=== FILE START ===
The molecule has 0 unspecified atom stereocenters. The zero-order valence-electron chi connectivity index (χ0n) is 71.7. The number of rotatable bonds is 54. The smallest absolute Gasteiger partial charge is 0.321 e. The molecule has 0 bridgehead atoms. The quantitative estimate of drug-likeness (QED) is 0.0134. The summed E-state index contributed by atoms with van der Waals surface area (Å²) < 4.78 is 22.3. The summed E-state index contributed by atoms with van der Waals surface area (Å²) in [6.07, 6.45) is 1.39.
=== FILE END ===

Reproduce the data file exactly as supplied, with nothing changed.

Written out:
The molecule has 0 unspecified atom stereocenters. The zero-order valence-electron chi connectivity index (χ0n) is 71.7. The number of rotatable bonds is 54. The smallest absolute Gasteiger partial charge is 0.321 e. The molecule has 0 bridgehead atoms. The quantitative estimate of drug-likeness (QED) is 0.0134. The summed E-state index contributed by atoms with van der Waals surface area (Å²) < 4.78 is 22.3. The summed E-state index contributed by atoms with van der Waals surface area (Å²) in [6.07, 6.45) is 1.39.